Leslie Nielsen: making unfunny funny

Yesterday, Leslie Nielson died at the age of 84. He was a very unique comedian. He’s undoubtably best remembered for his Airplane! and Naked Guns roles. He used that fame to do a bunch of other films but nothing beat Lt. Frank Drebin from Police Squad.  His performance in the first Naked Gun was probably my earliest memory of laughing uncontrollably in a movie theater.  I was unable to contain myself.

There’s a good story of when Leslie hosted SNL back in 1989. I’ll quote NPR who wrote about it:

In the monologue, Leslie explained that he didn’t understand why he had been asked to host a comedy show, because he was neither a comedian nor a comic. A comedian, he explained, was someone who says funny things. A comic was someone who says things in a funny way.

Nielsen, on the other hand, was someone who said unfunny things in an unfunny way, and for some reason, people laughed. To demonstrate this, he delivered an innocuous line – something along the lines of “Mr. Jones, sit down, I’d like to talk to you about your son” – twice. The first time, he said it as though he were in a drama, and the response was muted.

Then he told us that he was going to say the exact same unfunny line as Lt. Frank Drebin, in an unfunny way, and he did exactly that, and the audience exploded. It wasn’t just indulging him as prompted, either. Without actually tilting his delivery in that direction, Nielsen made it genuinely funny.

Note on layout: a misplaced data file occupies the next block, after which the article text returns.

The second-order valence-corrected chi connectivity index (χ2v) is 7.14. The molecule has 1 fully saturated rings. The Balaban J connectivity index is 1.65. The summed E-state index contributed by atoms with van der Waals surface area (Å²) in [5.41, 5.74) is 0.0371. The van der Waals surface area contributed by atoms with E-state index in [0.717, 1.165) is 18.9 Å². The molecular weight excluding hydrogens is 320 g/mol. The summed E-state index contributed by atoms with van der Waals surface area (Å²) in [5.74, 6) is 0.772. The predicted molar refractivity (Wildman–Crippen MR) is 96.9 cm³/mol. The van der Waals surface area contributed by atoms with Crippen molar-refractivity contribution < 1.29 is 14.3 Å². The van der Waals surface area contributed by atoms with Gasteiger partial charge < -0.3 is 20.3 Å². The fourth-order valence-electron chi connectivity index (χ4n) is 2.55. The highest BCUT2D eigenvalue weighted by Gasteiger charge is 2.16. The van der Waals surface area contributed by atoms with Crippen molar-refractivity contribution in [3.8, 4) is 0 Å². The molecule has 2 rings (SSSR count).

I couldn’t find the YouTube clip for this but it shows exactly why he’s a master at what he does and it makes you appreciate his craft. Saying unfunny things in an unfunny manner and magically having the result be funny is an incredibly hard trick. And nobody ever did it better.

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One thought on “Leslie Nielsen: making unfunny funny
  1. Mike, also, I read that when he was hired to do the first of his many comic roles, it was commented on by the studio that he was being miscast to act as a comedian. His reply that was up to then – that was the miscasting. He had always wanted to do comedy. Thank goodness he was “miscast” so that we could laugh our ways through some otherwise dull decades.

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